The purpose of this study is to assess real time changes in raw and processed EEG in relation to the clinical and radiological evidence of cerebral vasospasm.
Subarachnoid hemorrhage (SAH) is a prevalent and morbid condition (45%-30 day mortality). One of the major causes of reduced cerebral blood flow (CBF) after initial SAH is cerebral vasospasm. Early treatment of cerebral vasospasm (< 2 hr) is necessary for improved neurologic outcome. Hence, there is significant interest in development of a monitor. The most common bedside diagnostic tool is Transcranial Doppler (TCD) which is controversial given its low sensitivity and specificity. TCD is not a continuous monitor and is user dependent. Many centers rely on Cerebral Angiography for diagnosis of vasospasm; however angiographic spasm does not correlate with outcome. EEG can detect changes in cerebral blood flow which precede clinical decline but is technically difficult to perform and not practical for continuous monitoring.
Processed EEG monitors have become somewhat popular in the operating setting for assessment of depth of anesthesia. The recent introduction of bilateral 4 channel disposable probes presents to opportunity to use EEG as a non-invasive continuous monitor for vasospasm. We propose a prospective observational study to assess real time changes in raw and processed EEG which we will correlate with clinical and radiologic evidence of vasospasm. Our primary clinical endpoint will be the determination of delayed cerebral ischemia. This modality could prove to be a significant clinical advantage for patients suffering from SAH.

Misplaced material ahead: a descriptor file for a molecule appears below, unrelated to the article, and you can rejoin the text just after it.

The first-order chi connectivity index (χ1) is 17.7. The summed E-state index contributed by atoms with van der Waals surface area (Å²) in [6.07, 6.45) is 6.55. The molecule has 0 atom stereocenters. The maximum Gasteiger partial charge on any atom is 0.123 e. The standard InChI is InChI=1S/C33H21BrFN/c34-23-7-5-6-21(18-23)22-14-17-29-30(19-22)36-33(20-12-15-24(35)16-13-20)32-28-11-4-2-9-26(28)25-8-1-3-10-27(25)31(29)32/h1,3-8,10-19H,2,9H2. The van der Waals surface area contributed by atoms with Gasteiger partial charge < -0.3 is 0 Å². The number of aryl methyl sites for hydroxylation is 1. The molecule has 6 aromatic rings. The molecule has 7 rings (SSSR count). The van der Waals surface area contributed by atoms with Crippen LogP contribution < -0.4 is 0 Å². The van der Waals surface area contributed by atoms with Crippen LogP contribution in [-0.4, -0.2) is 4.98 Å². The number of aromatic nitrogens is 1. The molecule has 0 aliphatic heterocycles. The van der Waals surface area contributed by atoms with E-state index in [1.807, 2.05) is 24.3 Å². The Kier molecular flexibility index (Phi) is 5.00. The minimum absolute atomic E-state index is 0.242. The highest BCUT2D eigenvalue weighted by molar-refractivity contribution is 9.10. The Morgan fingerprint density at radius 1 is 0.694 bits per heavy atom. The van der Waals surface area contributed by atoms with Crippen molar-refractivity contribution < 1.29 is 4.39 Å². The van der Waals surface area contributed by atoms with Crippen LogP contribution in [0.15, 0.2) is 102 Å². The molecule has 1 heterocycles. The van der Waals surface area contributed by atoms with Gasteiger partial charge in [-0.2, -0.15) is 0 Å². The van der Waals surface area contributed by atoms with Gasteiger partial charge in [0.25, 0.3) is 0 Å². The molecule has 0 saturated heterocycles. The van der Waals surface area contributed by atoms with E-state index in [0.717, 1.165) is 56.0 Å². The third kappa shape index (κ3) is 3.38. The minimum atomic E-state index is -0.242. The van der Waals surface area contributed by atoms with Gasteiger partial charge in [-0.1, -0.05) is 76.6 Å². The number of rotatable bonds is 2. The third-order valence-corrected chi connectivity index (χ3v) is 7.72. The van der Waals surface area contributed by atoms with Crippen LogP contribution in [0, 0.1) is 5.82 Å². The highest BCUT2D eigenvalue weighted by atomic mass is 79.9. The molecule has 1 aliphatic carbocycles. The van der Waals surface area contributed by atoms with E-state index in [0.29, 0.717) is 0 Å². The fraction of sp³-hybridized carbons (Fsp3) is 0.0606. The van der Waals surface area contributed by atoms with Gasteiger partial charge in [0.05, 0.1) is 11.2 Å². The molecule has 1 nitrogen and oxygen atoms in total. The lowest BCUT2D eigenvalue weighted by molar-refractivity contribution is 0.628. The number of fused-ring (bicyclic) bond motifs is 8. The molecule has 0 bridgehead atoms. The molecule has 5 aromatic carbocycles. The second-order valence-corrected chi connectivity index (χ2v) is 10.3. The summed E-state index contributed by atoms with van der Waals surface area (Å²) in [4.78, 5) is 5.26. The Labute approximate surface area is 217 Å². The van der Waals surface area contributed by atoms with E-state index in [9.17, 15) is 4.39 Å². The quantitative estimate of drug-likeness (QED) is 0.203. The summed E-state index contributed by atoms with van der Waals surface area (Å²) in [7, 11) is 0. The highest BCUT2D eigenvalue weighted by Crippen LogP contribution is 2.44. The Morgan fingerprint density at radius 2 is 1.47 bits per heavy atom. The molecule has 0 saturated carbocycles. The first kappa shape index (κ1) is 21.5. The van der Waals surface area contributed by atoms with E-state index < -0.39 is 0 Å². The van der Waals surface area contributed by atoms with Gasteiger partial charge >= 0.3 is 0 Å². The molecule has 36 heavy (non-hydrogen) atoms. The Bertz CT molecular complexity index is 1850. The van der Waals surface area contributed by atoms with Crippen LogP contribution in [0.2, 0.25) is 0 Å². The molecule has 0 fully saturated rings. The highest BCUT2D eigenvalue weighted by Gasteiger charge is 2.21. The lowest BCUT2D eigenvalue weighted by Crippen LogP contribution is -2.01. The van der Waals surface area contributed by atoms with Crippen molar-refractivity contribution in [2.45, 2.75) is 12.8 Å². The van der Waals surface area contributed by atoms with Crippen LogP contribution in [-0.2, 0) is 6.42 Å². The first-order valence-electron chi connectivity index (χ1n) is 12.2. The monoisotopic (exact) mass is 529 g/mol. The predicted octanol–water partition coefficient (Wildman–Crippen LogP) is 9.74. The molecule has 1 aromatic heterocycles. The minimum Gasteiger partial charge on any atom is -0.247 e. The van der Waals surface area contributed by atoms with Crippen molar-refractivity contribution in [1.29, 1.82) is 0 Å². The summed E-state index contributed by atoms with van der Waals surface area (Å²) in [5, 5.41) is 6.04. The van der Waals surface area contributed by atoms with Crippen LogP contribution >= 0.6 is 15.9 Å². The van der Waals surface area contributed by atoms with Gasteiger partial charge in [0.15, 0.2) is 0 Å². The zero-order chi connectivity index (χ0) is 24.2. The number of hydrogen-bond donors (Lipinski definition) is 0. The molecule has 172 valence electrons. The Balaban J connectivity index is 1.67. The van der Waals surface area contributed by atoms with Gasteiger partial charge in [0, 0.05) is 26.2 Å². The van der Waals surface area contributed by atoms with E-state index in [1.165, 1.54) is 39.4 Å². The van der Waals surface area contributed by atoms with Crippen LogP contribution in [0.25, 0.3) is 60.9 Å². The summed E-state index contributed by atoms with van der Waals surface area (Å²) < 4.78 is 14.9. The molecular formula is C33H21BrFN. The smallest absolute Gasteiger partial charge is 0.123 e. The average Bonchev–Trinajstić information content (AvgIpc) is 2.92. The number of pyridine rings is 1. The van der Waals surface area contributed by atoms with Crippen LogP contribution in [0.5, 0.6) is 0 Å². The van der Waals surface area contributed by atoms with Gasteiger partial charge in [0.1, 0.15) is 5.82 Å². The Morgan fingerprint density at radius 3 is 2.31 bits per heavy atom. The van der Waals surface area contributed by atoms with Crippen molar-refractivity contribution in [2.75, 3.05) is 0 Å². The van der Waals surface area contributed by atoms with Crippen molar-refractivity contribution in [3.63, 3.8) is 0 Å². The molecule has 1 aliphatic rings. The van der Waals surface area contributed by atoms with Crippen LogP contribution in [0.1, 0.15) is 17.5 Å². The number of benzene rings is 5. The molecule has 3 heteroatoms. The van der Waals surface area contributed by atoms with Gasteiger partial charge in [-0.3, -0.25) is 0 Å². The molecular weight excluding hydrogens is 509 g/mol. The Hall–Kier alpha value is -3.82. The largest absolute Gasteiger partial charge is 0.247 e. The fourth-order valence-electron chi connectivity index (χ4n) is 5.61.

- Observation: Cohort
- Perspective: Prospective
- Sampling: Non-Probability Sample
Neurosurgical ICU patients with Subarachnoid Hemorrhage
|Type||Measure||Time Frame||Safety Issue|
|Primary||Detection of delayed cerebral ischemia (DCI) utilizing Bispectral Index (BIS)||10 days stay at the NSICU||No|
|Secondary||BIS correlation with angiography and transcranial doppler flow for detection of cerebral vasospasm||10 days stay at the NSICU||No|